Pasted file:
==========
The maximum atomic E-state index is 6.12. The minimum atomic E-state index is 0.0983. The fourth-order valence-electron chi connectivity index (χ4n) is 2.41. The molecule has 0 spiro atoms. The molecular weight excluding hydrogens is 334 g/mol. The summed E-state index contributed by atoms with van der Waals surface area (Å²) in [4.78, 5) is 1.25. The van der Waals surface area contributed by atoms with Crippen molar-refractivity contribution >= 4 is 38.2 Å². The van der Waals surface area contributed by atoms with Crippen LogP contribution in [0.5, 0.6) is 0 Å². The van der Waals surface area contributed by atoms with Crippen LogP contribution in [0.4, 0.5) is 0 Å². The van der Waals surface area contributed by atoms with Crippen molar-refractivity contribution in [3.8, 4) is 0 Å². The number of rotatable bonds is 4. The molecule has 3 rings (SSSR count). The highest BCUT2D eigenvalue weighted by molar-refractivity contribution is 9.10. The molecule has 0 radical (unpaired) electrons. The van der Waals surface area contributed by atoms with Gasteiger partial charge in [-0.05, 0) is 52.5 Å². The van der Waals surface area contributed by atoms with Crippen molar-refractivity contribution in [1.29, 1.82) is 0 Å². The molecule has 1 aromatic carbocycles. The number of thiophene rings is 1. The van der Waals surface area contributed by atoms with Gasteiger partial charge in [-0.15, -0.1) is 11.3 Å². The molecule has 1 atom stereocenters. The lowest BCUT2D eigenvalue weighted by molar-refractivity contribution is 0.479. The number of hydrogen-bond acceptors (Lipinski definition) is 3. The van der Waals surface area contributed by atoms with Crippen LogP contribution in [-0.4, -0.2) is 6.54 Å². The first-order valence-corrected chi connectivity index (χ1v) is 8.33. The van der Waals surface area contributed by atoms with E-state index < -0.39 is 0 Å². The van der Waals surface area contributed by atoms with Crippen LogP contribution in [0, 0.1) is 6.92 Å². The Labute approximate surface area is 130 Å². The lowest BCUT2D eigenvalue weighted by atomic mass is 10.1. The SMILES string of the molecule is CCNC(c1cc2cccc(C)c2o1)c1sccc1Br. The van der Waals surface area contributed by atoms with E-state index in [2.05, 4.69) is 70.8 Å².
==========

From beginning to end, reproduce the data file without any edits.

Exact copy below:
The maximum atomic E-state index is 6.12. The minimum atomic E-state index is 0.0983. The fourth-order valence-electron chi connectivity index (χ4n) is 2.41. The molecule has 0 spiro atoms. The molecular weight excluding hydrogens is 334 g/mol. The summed E-state index contributed by atoms with van der Waals surface area (Å²) in [4.78, 5) is 1.25. The van der Waals surface area contributed by atoms with Crippen molar-refractivity contribution >= 4 is 38.2 Å². The van der Waals surface area contributed by atoms with Crippen LogP contribution in [0.5, 0.6) is 0 Å². The van der Waals surface area contributed by atoms with Crippen LogP contribution in [0.4, 0.5) is 0 Å². The van der Waals surface area contributed by atoms with Crippen molar-refractivity contribution in [3.8, 4) is 0 Å². The number of rotatable bonds is 4. The molecule has 3 rings (SSSR count). The highest BCUT2D eigenvalue weighted by molar-refractivity contribution is 9.10. The molecule has 0 radical (unpaired) electrons. The van der Waals surface area contributed by atoms with Gasteiger partial charge in [-0.05, 0) is 52.5 Å². The van der Waals surface area contributed by atoms with Crippen molar-refractivity contribution in [1.29, 1.82) is 0 Å². The molecule has 1 aromatic carbocycles. The number of thiophene rings is 1. The van der Waals surface area contributed by atoms with Gasteiger partial charge in [-0.15, -0.1) is 11.3 Å². The molecule has 1 atom stereocenters. The lowest BCUT2D eigenvalue weighted by molar-refractivity contribution is 0.479. The number of hydrogen-bond acceptors (Lipinski definition) is 3. The van der Waals surface area contributed by atoms with Crippen LogP contribution in [-0.4, -0.2) is 6.54 Å². The first-order valence-corrected chi connectivity index (χ1v) is 8.33. The van der Waals surface area contributed by atoms with E-state index < -0.39 is 0 Å². The van der Waals surface area contributed by atoms with Crippen LogP contribution in [0, 0.1) is 6.92 Å². The Labute approximate surface area is 130 Å². The lowest BCUT2D eigenvalue weighted by atomic mass is 10.1. The SMILES string of the molecule is CCNC(c1cc2cccc(C)c2o1)c1sccc1Br. The van der Waals surface area contributed by atoms with E-state index in [2.05, 4.69) is 70.8 Å².